Humanism is usually presented as an optimistic worldview. One based on seeing humans as naturally evolved beings reliant on their own capabilities to get through each day.
To give meaning to their lives Humanists draw on the vast store of evidence-based knowledge and wisdom. All the possibilities we can dream up are available, so long as these do no intentional harm to others. This sense of being ‘on our own’ liberates us from the shackles of entrenched religious dogmas and imagined supernatural deities. Such an enlightened outlook ought to deliver a fairer, kinder and more just world. Hence the optimism associated with Humanism.
Recently my confidence that humanity can act in the best interests of current and future generations has been seriously undermined. I’ve been re-reading Requiem for a Species by Clive Hamilton. For anyone with an optimistic outlook, this is a depressing book. As Tim Costello says on the back cover,
Requiem for a Species magnificently captures the idea that by and large none of us want to believe that climate change is real. It explains our inability to seriously weigh the evidence of climate change, and to take appropriate action to ensure our own survival.
In a nutshell, one of humanity’s most pressing problems is our inability to grasp the level of damage that we have caused to our environment – the biosphere – and our inability to act to reverse this damage.
There are too many of us, our numbers continue to grow, we are using resources at a rate that is not sustainable, we are altering the surface of the Earth through deforestation and intensive agriculture, and we are altering the global weather patterns through human-caused global warming. Such is the massive and unprecedented impact of our species on Earth, many scientists now refer to the present epoch as the Anthropocene. (The Quaternary period starting 2.59 million years ago has been divided into the Pleistocene epoch, then the more recent Holocene epoch. The Anthropocene epoch is considered to have started with the industrial revolution.)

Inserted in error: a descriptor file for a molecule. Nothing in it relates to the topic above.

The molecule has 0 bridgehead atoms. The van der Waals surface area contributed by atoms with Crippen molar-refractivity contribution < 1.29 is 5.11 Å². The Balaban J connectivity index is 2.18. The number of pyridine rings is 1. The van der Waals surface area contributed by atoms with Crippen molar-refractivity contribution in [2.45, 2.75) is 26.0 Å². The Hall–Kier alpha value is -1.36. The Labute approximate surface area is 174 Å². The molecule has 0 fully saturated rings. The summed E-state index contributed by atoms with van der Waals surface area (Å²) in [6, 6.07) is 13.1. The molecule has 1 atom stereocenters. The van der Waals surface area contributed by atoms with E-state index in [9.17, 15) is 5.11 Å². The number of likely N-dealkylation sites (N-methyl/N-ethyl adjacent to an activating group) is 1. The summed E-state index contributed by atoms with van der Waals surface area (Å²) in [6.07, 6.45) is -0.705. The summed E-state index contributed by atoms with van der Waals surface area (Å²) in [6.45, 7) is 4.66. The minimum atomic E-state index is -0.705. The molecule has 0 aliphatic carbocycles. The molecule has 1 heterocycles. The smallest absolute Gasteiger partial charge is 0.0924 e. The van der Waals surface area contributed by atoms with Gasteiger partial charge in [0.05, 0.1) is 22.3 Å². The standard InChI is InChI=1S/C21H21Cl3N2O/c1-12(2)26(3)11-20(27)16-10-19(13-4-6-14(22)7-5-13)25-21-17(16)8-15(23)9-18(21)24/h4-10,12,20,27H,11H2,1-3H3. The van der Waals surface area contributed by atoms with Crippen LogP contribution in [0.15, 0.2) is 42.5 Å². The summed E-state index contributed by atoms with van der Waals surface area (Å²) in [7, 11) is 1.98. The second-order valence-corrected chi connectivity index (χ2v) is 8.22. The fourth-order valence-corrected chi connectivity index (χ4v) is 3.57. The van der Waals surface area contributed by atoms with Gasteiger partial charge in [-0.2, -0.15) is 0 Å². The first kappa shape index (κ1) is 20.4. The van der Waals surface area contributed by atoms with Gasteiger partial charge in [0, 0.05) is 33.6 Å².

If we move from the general to specific, there are countless examples of the way humans are impacting on the Earth’s capacity to support our species as well as others. Here are just three. The observation that polar bears now often need to swim vast distances seeking ice floes large enough to rest on and hunt from. The second is about an area in India where water needs to be carted in daily because the local wells have run dry. While the third is the news from Tasmania’s Cape Grim that the atmospheric concentration of CO2 now exceeds 400 ppm.
The explanations for why these three pieces of information are so concerning are given in Hamilton’s book.
- As the Arctic and Greenland ice masses are melting at an unprecedented rate, the darkened seas of the Arctic are absorbing more of the sun’s heat, thereby accelerating the ice melting, instead of white ice reflecting heat.
- The Indian villagers, long used to digging wells for water, have needed to dig deeper and deeper. This practice has vastly exceeded the capacity of natural water cycles to replenish the underground water supplies, with the result that many areas of the world are running out of potable water.
- Before the industrial revolution atmospheric CO2 levels were around 280 ppm. Since the intensive burning of fossil fuels got under way CO2 levels have been rising. As the main green-house gas, CO2 is causing a measurable rise in global temperature.
Then there is news of coral bleaching on the Great Barrier Reef, due in large part to the warming of the oceans. And that the Australian government had all mention of Australia removed from a UN report on impact of climate change on World Heritage Sites, because it would damage tourism!
How can we remain optimistic about the future when these concerns are being only marginally addressed by most candidates and political parties during the current election campaign?
Copyright © 2016 Rosslyn Ives